• The human eye, and so human perception, is tuned to the visible spectrum and so to spectral colours between red and violet. It is the sensitivity of the eye to the electromagnetic spectrum that results in the perception of colour.
  • A set of primary colours is a set of pigmented media or coloured lights that can be combined in varying amounts to produce a wide range of colour.
  • This process of combining colours to produce other colours is used in applications intended to cause a human observer to experience a particular range of colours when represented by electronic displays and colour printing.
  • Additive and subtractive models have been developed that predict how wavelengths of visible light, pigments and media interact.
  • RGB colour is a technology used to reproduce colour in ways that match human perception.
  • The primary colours used in colour-spaces such as CIELAB, NCS, Adobe RGB (1998) and sRGB are the result of an extensive investigation of the relationship between visible light and human colour vision.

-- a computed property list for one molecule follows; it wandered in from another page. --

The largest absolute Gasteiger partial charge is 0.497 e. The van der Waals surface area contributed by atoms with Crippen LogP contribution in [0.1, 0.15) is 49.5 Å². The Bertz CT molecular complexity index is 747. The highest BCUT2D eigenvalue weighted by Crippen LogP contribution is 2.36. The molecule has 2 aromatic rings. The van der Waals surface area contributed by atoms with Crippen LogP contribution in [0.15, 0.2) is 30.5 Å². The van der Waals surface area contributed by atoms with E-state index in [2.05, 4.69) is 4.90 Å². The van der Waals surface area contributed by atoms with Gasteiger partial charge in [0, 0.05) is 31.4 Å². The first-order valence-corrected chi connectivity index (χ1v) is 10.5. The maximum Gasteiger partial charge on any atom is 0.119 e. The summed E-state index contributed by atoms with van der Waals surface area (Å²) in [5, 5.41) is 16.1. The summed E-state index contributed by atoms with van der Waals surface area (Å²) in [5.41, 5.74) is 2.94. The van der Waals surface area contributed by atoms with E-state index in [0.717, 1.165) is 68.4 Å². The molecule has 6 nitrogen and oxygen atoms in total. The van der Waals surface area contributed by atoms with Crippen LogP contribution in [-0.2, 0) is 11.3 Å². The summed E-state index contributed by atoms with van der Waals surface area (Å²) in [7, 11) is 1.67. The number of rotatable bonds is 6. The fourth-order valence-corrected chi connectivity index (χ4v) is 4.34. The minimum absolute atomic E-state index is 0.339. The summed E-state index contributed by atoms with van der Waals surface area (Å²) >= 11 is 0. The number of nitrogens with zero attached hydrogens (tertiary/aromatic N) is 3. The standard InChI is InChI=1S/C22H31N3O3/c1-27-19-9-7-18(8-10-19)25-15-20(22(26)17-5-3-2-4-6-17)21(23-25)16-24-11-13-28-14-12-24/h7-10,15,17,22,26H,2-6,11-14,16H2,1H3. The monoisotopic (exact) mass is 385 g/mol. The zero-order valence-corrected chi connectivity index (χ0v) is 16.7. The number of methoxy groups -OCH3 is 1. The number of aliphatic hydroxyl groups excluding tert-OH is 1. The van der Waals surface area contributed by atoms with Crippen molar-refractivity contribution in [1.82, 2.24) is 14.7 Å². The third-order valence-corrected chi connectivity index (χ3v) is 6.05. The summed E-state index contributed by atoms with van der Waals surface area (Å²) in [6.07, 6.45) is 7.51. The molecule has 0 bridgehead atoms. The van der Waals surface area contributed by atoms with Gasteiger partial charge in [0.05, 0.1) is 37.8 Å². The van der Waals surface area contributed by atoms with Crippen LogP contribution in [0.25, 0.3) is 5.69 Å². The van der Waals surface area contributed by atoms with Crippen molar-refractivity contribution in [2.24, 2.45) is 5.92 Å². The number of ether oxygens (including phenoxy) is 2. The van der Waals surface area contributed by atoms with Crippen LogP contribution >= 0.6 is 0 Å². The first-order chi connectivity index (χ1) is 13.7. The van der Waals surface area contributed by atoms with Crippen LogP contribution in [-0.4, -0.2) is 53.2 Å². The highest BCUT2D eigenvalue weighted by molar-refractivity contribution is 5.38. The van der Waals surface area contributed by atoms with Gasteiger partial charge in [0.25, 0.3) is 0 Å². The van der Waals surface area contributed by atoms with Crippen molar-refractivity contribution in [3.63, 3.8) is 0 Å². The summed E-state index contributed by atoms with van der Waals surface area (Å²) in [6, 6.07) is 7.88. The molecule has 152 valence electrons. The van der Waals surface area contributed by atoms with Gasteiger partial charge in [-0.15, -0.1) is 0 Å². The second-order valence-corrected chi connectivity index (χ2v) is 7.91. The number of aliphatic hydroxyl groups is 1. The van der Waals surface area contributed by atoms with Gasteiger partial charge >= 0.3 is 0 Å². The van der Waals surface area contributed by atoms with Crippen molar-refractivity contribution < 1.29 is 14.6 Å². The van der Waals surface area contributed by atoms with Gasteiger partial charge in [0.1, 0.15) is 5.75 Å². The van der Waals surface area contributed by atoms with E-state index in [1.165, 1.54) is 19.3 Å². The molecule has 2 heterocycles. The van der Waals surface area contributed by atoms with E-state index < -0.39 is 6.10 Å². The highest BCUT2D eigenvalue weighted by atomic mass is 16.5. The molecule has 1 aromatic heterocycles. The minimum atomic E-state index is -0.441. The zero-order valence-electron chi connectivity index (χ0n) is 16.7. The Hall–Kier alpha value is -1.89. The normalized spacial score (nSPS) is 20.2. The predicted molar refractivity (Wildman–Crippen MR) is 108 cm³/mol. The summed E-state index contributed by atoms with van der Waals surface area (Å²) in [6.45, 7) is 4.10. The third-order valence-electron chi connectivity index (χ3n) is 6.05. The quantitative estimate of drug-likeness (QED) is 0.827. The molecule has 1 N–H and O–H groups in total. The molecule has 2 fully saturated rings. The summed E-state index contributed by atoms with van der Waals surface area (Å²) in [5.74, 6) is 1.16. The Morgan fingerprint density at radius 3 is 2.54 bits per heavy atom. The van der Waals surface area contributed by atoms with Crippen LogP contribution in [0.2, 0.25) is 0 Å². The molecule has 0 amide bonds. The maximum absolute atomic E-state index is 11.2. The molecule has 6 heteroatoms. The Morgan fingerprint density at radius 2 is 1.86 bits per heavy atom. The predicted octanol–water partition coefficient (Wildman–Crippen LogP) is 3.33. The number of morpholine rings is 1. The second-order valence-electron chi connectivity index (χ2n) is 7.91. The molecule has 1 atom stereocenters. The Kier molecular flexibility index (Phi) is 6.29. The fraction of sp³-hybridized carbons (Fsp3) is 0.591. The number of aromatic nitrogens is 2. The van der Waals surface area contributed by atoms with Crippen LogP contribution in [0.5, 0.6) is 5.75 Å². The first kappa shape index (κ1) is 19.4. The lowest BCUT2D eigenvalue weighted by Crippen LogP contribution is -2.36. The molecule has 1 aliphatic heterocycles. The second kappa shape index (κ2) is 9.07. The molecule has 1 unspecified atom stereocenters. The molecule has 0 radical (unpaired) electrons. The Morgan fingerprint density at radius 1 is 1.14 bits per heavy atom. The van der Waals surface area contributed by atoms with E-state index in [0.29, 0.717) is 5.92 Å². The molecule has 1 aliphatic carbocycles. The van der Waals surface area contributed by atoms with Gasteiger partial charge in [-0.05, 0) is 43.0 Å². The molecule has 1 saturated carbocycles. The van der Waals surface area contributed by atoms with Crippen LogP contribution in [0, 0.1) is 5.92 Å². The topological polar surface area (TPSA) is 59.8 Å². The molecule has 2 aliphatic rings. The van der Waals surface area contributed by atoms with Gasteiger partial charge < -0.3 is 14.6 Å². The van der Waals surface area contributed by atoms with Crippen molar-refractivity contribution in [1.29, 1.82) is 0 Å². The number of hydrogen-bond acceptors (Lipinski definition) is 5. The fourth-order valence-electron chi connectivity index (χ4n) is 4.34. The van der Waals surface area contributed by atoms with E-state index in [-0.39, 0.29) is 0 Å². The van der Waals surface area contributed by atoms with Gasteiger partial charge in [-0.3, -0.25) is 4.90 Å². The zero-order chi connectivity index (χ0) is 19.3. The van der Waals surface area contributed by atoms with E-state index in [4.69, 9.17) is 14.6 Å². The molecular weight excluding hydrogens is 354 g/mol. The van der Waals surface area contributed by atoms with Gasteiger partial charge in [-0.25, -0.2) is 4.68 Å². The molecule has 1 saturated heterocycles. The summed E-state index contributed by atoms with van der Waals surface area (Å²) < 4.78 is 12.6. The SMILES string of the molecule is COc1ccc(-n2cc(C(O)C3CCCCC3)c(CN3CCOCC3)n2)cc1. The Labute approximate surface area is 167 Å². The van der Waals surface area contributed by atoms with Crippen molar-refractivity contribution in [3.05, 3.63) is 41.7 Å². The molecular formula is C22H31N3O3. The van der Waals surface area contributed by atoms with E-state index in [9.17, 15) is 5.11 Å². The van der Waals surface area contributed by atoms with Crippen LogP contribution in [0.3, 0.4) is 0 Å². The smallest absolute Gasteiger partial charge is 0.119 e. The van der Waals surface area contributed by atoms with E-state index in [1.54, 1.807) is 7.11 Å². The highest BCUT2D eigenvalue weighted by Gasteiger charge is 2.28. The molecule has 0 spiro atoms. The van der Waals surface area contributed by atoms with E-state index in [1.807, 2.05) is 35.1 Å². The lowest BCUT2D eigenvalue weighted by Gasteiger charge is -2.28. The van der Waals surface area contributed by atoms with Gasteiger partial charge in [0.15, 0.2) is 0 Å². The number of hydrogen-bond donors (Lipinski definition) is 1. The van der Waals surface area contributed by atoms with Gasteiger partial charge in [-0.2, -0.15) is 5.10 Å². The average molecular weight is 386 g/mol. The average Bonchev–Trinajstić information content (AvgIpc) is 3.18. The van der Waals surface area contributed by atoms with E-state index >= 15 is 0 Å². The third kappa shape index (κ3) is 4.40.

Primary rainbow

The most common atmospheric rainbow is a primary bow.

  •  Primary rainbows appear when sunlight is refracted as it enters raindrops, reflects once off the opposite interior surface, is refracted again as it escapes back into the air, and then travels towards an observer.
  • The colours in a primary rainbow are always arranged with red on the outside of the bow and violet on the inside.
  • The outside (red) edge of a primary rainbow forms an angle of approx. 42.40 from its centre, as seen from the point of view of the observer. The inside (violet) edge forms at an angle of approx. 40.70.
  • To get a sense of where the centre of a rainbow might be, imagine extending the curve of a rainbow to form a circle.
  • If your shadow is visible as you look at a rainbow its centre is aligned with your head.
  • A primary rainbow is only visible when the altitude of the sun is less than 42.4°.
  • Primary bows appear much brighter than secondary bows and so are easier to see.
  • The curtain of rain on which sunlight falls is not always large enough or in the right place to produce both primary and secondary bows.

Primary visual cortex

The visual cortex of the brain is part of the cerebral cortex and processes visual information. It is in the occipital lobe at the back of the head.